Regression of left ventricular dilatation and hypertrophy after aortic valve replacement

Int J Cardiol. 1996 Dec 13;57(3):217-25. doi: 10.1016/s0167-5273(96)02803-3.


The aim of the study was to assess the influence of aortic valve replacement on left ventricular size and muscle hypertrophy according to the type of preexisting valve disease (aortic stenosis, insufficiency or combined disease). The study group consisted of 143 consecutive patients (pts) after aortic valve replacement (109 men, 34 women, mean age 48.1 +/- 10.9 years). Reason for the operation was aortic stenosis in 35 pts, aortic insufficiency in 64 pts and combined disease in 44 pts. Echocardiography was performed before surgery, 1 month and 1 year after operation, and yearly during 5-year follow-up. Transvalvular aortic pressure gradients decreased significantly after valve replacement in all subsets without further changes during follow-up (Pmax (mmHg): from 54.2 +/- 20.7 to 17.9 +/- 9.6 in combined disease pts, from 72.3 +/- 19.9 to 21.6 +/- 14.6 in aortic stenosis and from 34.5 +/- 24.2 to 15.6 +/- 11.3 in aortic insufficiency pts, respectively, P < 0.0005). One year after surgery the diastolic dimension of the left ventricle decreased significantly in all subjects, whereas the systolic dimension only in aortic insufficiency and combined disease pts (from 44 +/- 11.8 to 31.6 +/- 5.4 mm, P < 0.001 and from 41.9 +/- 11.5 to 33 +/- 6.7 mm, P < 0.05, respectively). Further decrease of both diastolic and systolic dimensions was observed only in the aortic insufficiency group. Ejection fraction of left ventricle increased only in combined disease pts (from 51.6 +/- 10% to 56.8 +/- 8.2%, P < 0.05). Wall thickness of the left ventricle decreased 1 year after valve replacement only in the aortic stenosis group and in further follow-up in the aortic stenosis and combined disease group. Normalization of left ventricular size is observed in more than 90% of patients during 5-year follow-up as opposed to left ventricular muscle hypertrophy, regressed only in less than a half of the study population. In patients with aortic valve disease the greatest hemodynamic improvement is observed 1 year after valve replacement. This is expressed by marked reduction of the left ventricular dimensions and wall thickness, without significant improvement of the ejection fraction. Further regression of left ventricle dimensions occurs in patients operated on due to predominant valve insufficiency, whereas regression of left ventricular hypertrophy is observed in patients with preexisting valvular stenosis.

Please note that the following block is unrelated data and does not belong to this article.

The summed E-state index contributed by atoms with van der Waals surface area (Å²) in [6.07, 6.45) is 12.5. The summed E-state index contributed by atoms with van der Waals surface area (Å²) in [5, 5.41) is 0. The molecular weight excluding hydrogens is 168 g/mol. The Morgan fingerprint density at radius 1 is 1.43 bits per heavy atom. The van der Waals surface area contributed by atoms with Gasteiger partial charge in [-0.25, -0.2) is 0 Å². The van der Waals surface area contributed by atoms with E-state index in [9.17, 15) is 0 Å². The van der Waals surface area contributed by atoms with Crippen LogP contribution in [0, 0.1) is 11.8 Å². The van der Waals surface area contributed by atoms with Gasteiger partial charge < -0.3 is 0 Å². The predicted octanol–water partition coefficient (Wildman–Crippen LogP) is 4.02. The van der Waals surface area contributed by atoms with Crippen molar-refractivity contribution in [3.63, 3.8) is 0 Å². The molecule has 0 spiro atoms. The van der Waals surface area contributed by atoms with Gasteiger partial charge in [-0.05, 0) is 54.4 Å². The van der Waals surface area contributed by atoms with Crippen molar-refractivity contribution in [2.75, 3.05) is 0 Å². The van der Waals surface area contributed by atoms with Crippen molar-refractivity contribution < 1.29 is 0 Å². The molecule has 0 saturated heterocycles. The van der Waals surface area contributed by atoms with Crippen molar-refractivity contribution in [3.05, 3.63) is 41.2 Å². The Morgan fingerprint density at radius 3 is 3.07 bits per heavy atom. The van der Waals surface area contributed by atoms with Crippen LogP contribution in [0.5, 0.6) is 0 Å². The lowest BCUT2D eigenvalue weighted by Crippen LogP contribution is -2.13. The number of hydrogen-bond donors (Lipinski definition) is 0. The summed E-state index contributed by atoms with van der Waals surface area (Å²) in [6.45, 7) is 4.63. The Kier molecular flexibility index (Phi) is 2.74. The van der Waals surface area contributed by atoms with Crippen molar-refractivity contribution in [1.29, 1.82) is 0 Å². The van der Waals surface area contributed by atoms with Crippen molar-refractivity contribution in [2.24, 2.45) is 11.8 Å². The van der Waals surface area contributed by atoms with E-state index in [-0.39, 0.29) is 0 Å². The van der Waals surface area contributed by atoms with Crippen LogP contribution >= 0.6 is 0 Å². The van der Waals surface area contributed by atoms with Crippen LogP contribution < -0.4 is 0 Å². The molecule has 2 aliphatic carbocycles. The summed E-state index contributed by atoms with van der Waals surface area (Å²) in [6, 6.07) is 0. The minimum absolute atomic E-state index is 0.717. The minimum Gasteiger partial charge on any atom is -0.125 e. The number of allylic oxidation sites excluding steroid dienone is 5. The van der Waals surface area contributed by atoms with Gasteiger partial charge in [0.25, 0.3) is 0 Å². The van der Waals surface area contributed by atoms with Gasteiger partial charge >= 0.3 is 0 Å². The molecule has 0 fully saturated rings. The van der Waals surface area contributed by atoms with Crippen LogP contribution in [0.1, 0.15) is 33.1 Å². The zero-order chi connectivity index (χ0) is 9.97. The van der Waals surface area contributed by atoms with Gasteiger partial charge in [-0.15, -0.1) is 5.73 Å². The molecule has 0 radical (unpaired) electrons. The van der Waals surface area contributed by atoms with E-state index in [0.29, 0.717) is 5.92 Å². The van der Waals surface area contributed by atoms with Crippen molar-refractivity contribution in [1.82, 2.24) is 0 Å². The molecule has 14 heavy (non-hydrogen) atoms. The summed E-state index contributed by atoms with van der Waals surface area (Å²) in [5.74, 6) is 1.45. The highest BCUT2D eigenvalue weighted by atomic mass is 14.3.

Publication types

  • Comparative Study

MeSH terms

  • Adult
  • Aged
  • Aortic Valve / surgery*
  • Echocardiography, Doppler
  • Female
  • Follow-Up Studies
  • Heart Failure / diagnostic imaging
  • Heart Failure / etiology
  • Heart Failure / physiopathology*
  • Heart Valve Diseases / complications
  • Heart Valve Diseases / physiopathology
  • Heart Valve Diseases / surgery
  • Heart Valve Prosthesis* / mortality
  • Humans
  • Hypertrophy, Left Ventricular / complications
  • Hypertrophy, Left Ventricular / diagnostic imaging
  • Hypertrophy, Left Ventricular / physiopathology*
  • Male
  • Middle Aged
  • Postoperative Complications / mortality
  • Prospective Studies
  • Stroke Volume
  • Treatment Outcome
  • Ventricular Pressure